Jefferson County Comprehensive Plan

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The Jefferson County Comprehensive Plan is a master plan for the unincorporated areas of Jefferson County, with guidance for coordinating utilities and other multi-jurisdictional projects with municipalities within the county. It is developed and updated periodically by the Jefferson County Planning & Zoning Commission.

The Commission, with its powers and duties, was established by Act of Alabama 1947-344. The law was written to apply to "any county in the state with a population of more than 400,000". (At the time of the 1940 U.S. Census Jefferson County had a population of 459,930 and the state's second-largest county, Mobile County, had a population of 141,974.) It called for the county to develop a "master plan" which would include roads, bridges, utilities, public improvements, and proposed land uses and regulations.

In practice, the county developed various individual plans rather than a "master plan". Between 1997 and 2006 the county adopted new more detailed land use plans for each of the county's 13 planning areas, which were based on census tracts. Meanwhile, a consortium of local governments commissioned the Regional Planning Commission of Greater Birmingham to draft an Upper Cahaba Watershed Study in 2002, and the Jefferson County Department of Health completed its own public health plan, "Our Community Roadmap to Health" in 2006.

In 2007 the Planning & Zoning Commission began the process of incorporating all of those plans into a true "comprehensive plan" which would include the detailed land-use regulations along with short-term and long-term transportation and transit plans, utility plans, community development and revitalization plans, and recreation and conservation plans. At the same time, the county adopted different planning areas based on geographic watersheds rather than census tracts. The Shades Creek watershed plan was completed in 2008, but the process was not continued.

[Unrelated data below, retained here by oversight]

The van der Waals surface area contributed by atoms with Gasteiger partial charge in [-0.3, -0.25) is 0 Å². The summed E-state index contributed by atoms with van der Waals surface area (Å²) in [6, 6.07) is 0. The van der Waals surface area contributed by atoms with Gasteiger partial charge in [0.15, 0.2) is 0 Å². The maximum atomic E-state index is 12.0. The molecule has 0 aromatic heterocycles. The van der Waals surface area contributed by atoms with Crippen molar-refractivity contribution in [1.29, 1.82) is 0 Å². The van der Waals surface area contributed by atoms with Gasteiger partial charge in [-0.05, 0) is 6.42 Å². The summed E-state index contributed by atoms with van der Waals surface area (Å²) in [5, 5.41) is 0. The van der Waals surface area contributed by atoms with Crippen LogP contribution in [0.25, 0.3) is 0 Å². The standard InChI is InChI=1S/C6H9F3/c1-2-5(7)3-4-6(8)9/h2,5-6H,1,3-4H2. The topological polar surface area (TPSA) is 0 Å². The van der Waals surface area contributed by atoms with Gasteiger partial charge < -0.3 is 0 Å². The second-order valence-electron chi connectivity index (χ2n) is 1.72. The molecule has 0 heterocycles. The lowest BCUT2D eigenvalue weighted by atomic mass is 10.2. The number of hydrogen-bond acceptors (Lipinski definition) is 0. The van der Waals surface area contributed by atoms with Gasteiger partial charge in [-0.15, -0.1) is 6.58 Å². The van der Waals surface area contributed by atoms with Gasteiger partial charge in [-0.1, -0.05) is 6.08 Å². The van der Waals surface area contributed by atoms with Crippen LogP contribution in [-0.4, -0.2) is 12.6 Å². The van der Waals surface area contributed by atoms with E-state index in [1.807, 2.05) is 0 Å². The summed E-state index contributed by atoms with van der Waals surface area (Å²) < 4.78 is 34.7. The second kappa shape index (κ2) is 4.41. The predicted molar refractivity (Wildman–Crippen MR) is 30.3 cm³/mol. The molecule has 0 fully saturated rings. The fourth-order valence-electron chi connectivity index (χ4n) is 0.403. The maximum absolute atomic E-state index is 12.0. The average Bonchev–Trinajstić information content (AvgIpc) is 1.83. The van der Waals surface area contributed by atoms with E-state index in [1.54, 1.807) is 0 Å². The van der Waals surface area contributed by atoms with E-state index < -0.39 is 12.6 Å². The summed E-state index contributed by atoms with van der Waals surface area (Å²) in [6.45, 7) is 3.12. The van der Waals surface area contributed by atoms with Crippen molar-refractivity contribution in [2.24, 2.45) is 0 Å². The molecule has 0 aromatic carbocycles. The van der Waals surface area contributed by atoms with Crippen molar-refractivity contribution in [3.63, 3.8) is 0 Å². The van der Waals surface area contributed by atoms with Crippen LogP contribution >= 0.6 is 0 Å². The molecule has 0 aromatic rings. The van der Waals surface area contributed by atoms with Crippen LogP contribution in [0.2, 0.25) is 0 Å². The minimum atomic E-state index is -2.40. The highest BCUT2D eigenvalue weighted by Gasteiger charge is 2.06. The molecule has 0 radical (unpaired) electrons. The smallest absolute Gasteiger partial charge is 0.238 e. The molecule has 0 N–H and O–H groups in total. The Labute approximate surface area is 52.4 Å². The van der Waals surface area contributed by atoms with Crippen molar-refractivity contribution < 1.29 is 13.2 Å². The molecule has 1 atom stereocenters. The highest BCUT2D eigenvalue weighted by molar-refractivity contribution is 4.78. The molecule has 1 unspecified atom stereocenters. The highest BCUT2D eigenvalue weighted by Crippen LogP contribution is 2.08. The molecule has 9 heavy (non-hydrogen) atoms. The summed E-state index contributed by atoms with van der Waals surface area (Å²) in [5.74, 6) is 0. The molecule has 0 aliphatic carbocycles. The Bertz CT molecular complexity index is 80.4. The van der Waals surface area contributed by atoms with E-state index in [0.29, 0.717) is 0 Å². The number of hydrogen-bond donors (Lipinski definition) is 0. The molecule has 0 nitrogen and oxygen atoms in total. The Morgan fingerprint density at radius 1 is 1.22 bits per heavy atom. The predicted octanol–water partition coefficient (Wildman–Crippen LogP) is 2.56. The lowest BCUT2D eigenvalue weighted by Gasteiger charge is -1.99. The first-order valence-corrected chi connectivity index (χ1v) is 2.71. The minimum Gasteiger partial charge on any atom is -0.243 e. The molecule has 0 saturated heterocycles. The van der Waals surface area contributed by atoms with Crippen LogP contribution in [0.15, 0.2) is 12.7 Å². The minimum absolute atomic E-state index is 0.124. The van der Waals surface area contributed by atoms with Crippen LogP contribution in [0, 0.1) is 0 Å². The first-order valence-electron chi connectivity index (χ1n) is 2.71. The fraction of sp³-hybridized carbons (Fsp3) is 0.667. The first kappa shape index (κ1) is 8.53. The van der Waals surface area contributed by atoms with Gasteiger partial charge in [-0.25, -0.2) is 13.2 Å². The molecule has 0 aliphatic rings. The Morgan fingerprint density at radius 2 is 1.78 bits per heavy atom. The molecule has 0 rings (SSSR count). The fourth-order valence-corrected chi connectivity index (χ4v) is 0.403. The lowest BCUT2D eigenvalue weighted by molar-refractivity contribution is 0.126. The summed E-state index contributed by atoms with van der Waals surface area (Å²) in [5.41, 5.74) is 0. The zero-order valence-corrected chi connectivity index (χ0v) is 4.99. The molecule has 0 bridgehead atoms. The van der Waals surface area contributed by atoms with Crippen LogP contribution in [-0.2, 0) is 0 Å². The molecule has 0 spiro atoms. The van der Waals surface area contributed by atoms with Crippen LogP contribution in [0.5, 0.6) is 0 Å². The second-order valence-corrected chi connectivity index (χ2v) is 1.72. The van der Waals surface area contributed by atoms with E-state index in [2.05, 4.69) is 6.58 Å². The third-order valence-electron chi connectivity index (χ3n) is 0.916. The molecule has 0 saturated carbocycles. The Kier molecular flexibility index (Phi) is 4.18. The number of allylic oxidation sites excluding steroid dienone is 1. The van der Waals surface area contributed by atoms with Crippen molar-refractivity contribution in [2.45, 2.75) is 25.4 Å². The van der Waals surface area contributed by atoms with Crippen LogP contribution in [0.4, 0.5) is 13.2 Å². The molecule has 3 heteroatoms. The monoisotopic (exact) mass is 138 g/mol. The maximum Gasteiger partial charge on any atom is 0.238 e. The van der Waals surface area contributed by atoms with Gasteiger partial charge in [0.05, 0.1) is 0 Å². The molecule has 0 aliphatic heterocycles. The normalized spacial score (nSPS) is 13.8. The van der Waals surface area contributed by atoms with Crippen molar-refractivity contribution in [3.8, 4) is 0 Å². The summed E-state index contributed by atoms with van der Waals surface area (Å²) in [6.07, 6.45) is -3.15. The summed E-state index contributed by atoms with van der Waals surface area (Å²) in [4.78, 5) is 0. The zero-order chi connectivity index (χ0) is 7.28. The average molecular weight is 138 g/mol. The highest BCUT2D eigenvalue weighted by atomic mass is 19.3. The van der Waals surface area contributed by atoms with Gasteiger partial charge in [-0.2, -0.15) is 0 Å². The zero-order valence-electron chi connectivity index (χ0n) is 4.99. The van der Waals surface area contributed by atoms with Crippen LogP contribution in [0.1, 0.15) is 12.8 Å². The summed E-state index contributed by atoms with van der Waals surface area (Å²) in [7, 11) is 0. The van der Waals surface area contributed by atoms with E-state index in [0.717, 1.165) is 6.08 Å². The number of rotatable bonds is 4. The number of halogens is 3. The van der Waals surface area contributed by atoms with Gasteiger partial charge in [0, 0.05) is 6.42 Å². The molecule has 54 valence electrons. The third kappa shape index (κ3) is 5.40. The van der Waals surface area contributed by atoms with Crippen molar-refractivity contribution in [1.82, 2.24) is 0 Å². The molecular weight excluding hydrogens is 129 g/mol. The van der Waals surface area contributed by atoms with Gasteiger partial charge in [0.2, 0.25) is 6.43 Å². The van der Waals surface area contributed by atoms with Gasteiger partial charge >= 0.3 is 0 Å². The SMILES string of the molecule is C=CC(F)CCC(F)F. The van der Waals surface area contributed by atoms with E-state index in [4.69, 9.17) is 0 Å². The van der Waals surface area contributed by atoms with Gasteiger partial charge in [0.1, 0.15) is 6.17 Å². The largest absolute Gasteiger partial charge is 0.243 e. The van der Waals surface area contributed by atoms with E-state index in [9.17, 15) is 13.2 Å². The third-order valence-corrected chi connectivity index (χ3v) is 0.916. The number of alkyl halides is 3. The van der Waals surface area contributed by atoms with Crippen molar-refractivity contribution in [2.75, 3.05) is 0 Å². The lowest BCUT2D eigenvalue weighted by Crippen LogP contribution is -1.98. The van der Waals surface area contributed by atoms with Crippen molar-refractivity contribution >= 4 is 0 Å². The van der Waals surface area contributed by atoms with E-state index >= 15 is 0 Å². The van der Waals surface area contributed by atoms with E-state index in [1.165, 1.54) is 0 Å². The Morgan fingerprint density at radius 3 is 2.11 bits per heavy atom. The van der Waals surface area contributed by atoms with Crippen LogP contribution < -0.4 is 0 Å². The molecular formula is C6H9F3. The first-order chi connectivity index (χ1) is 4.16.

In 2021 the Planning & Zoning Commission relaunched efforts to develop a comprehensive plan with the slogan "Forward Together". The process was largely funded by the Alabama Department of Transportation. Orion Planning & Design of Missoula, Montana was awarded the contract to lead the consultant team, which also included AECOM infrastructure planners of Dallas, Texas; BGrace Media marketing agency; and Studio A Design urban planners. Public engagement events were held in summer 2023 in Clay, Gardendale and McCalla.

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